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From The Theosophical Movement
Vol 72. No. 4 - February, 2002

The environmental issue of global warming is proving to be a great moral crisis of our time, argues Bill McKibben, author of The End of Nature and Long Distance. Overindustrialization, increasing vehicular traffic and other human influences on the environment are wreaking havoc on our planet and the air we breathe. Writing in the news magazine In These Times, Mckibben paints a gloomy picture of things to come:

In temperate latitudes, climate change will creep up on us. Severe storms already have grown more frequent and more damaging. The progression of seasons is less steady. Some agriculture is less reliable. Most of us live lives so divorced from the natural world that we hardly notice the changes. By the time the magnitude of the change is truly in our faces, it will be too late to do much about it: There's such a lag time to increased levels of carbon dioxide in the atmosphere that we need to be making the switch to solar and wind and hydrogen power right now to prevent disaster decades away.

So maybe we should think of global warming in a different way-as the great moral crises of our time. Why a moral question? In the first place, no one's ever figured out a more effective way to screw the marginalized and poor of this planet than climate change. Having taken their dignity, their resources, and their freedom under a variety of other schemes, we now are taking the very physical stability on which their already difficult lives depend….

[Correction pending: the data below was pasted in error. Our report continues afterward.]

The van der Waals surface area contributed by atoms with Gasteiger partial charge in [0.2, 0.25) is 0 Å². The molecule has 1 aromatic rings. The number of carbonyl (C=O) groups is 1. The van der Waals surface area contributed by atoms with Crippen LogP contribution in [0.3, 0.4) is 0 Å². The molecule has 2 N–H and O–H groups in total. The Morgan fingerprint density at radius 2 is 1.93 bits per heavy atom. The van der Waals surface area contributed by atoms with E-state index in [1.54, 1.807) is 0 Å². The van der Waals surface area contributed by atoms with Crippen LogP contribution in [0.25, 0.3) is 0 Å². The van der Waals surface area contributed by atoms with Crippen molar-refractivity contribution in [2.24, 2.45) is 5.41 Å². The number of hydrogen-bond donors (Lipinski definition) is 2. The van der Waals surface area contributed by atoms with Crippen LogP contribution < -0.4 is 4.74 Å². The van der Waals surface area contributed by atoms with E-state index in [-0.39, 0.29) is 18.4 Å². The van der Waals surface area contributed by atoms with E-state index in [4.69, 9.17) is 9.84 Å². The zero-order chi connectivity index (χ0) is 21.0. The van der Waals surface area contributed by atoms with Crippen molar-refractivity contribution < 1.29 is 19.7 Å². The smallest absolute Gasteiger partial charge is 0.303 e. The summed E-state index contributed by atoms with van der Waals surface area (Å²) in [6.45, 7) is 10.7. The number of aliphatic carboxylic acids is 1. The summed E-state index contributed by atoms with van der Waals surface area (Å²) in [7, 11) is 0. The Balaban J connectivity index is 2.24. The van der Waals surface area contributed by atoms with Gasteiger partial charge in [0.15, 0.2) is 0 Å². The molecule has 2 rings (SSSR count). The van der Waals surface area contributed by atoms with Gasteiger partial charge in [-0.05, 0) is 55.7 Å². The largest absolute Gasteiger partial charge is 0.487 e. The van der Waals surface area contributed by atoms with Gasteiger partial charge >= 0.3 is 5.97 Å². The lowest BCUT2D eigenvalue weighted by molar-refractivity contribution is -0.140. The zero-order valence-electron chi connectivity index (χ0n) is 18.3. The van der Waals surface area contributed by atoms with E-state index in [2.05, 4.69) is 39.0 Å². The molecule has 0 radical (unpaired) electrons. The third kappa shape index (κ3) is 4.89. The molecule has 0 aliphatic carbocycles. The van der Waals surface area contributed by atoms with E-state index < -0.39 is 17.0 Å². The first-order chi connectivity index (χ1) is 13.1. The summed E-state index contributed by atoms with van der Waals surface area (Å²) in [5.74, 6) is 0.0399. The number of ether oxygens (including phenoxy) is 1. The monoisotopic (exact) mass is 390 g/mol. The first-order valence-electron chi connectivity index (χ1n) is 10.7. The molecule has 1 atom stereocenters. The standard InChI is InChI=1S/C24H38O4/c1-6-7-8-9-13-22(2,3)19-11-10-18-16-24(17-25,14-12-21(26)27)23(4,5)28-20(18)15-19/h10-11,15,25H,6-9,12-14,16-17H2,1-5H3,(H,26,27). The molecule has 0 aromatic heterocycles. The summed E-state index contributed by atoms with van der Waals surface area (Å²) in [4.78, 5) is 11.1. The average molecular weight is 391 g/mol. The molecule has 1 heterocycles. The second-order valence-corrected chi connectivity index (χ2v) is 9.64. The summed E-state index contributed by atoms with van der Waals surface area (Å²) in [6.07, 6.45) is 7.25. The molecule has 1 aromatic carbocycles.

And global warming is a moral crisis, too, if you place any value on the rest of creation. Intricate ecosystems are also spectacularly. All in all, the 21st century seems poised to see extinctions at a rate not observed since the last big asteroid slammed into the planet. But this time the asteroid is us.

It's a moral question, finally, if you think we owe any debt to the future. No generation yet to come will ever forget us-we are the ones present at the moment when the temperature starts to spike, and so far we have not reacted….

You can't really get angry at carbon dioxide, and the people responsible for its production are, well, us. We emit so much more carbon dioxide now than we did a decade ago….There are huge companies with a lot to lose, and many people so tied in to their current ways of life that advocating change smacks of subversion. But this has to become a political issue-and fast. The only way that may happen, short of a hideous drought or monster flood, is if it becomes a personal issue first.

Trying to launch a moral campaign is no easy task. It is the sum total of individual actions that can bring about a shift of habits and change of lifestyle in the collective whole-enough to pressure governments to pass laws that would reduce the levels of carbon dioxide and other lethal gases pouring into our atmosphere.